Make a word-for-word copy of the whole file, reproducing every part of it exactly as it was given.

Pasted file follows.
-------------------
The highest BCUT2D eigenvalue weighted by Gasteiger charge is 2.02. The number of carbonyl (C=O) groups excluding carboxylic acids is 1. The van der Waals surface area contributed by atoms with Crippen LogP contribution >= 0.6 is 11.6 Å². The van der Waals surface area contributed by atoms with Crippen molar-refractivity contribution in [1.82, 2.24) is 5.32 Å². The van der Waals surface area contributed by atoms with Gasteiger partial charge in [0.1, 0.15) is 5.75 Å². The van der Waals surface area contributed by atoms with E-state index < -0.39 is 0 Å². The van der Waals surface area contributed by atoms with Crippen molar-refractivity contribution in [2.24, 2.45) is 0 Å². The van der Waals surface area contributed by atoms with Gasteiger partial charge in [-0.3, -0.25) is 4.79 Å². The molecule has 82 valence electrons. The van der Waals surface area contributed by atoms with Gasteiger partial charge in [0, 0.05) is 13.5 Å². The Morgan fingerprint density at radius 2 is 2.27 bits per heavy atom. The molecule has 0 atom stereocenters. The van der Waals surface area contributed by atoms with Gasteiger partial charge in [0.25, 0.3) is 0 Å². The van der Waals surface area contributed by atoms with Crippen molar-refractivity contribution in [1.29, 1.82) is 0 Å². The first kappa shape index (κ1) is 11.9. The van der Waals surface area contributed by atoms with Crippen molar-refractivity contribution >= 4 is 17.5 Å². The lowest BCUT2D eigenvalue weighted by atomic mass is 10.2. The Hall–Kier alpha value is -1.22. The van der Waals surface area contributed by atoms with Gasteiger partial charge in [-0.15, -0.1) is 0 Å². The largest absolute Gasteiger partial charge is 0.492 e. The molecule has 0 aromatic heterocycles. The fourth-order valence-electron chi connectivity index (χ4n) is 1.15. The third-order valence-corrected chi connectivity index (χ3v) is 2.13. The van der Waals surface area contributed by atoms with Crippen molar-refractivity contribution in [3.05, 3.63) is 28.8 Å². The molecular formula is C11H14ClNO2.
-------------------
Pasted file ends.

The highest BCUT2D eigenvalue weighted by Gasteiger charge is 2.02. The number of carbonyl (C=O) groups excluding carboxylic acids is 1. The van der Waals surface area contributed by atoms with Crippen LogP contribution >= 0.6 is 11.6 Å². The van der Waals surface area contributed by atoms with Crippen molar-refractivity contribution in [1.82, 2.24) is 5.32 Å². The van der Waals surface area contributed by atoms with Gasteiger partial charge in [0.1, 0.15) is 5.75 Å². The van der Waals surface area contributed by atoms with E-state index < -0.39 is 0 Å². The van der Waals surface area contributed by atoms with Crippen molar-refractivity contribution in [2.24, 2.45) is 0 Å². The van der Waals surface area contributed by atoms with Gasteiger partial charge in [-0.3, -0.25) is 4.79 Å². The molecule has 82 valence electrons. The van der Waals surface area contributed by atoms with Gasteiger partial charge in [0, 0.05) is 13.5 Å². The Morgan fingerprint density at radius 2 is 2.27 bits per heavy atom. The molecule has 0 atom stereocenters. The van der Waals surface area contributed by atoms with Gasteiger partial charge in [0.25, 0.3) is 0 Å². The van der Waals surface area contributed by atoms with Crippen molar-refractivity contribution in [1.29, 1.82) is 0 Å². The first kappa shape index (κ1) is 11.9. The van der Waals surface area contributed by atoms with Crippen molar-refractivity contribution >= 4 is 17.5 Å². The lowest BCUT2D eigenvalue weighted by atomic mass is 10.2. The Hall–Kier alpha value is -1.22. The van der Waals surface area contributed by atoms with Gasteiger partial charge in [-0.15, -0.1) is 0 Å². The largest absolute Gasteiger partial charge is 0.492 e. The molecule has 0 aromatic heterocycles. The fourth-order valence-electron chi connectivity index (χ4n) is 1.15. The third-order valence-corrected chi connectivity index (χ3v) is 2.13. The van der Waals surface area contributed by atoms with Crippen molar-refractivity contribution in [3.05, 3.63) is 28.8 Å². The molecular formula is C11H14ClNO2.